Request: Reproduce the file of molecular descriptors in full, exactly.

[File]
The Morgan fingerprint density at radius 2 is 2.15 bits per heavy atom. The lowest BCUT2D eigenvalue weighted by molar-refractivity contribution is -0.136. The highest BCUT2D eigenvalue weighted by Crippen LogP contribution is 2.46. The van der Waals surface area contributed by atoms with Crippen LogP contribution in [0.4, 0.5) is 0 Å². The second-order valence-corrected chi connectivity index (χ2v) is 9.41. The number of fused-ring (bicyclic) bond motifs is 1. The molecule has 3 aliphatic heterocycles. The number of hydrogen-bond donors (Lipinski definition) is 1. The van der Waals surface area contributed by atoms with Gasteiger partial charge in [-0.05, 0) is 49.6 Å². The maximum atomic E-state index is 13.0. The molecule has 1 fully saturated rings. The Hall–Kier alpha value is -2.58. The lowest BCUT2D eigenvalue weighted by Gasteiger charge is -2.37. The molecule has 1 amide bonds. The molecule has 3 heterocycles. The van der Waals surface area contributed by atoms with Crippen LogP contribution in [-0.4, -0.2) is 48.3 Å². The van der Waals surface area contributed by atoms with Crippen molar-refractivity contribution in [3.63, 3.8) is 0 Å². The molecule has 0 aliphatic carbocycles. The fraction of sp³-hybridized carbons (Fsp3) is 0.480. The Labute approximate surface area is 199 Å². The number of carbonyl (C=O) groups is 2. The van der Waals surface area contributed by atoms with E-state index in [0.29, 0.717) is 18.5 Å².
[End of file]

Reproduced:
The Morgan fingerprint density at radius 2 is 2.15 bits per heavy atom. The lowest BCUT2D eigenvalue weighted by molar-refractivity contribution is -0.136. The highest BCUT2D eigenvalue weighted by Crippen LogP contribution is 2.46. The van der Waals surface area contributed by atoms with Crippen LogP contribution in [0.4, 0.5) is 0 Å². The second-order valence-corrected chi connectivity index (χ2v) is 9.41. The number of fused-ring (bicyclic) bond motifs is 1. The molecule has 3 aliphatic heterocycles. The number of hydrogen-bond donors (Lipinski definition) is 1. The van der Waals surface area contributed by atoms with Gasteiger partial charge in [-0.05, 0) is 49.6 Å². The maximum atomic E-state index is 13.0. The molecule has 1 fully saturated rings. The Hall–Kier alpha value is -2.58. The lowest BCUT2D eigenvalue weighted by Gasteiger charge is -2.37. The molecule has 1 amide bonds. The molecule has 3 heterocycles. The van der Waals surface area contributed by atoms with Crippen LogP contribution in [-0.4, -0.2) is 48.3 Å². The van der Waals surface area contributed by atoms with Crippen molar-refractivity contribution in [3.63, 3.8) is 0 Å². The molecule has 0 aliphatic carbocycles. The fraction of sp³-hybridized carbons (Fsp3) is 0.480. The Labute approximate surface area is 199 Å². The number of carbonyl (C=O) groups is 2. The van der Waals surface area contributed by atoms with E-state index in [0.29, 0.717) is 18.5 Å².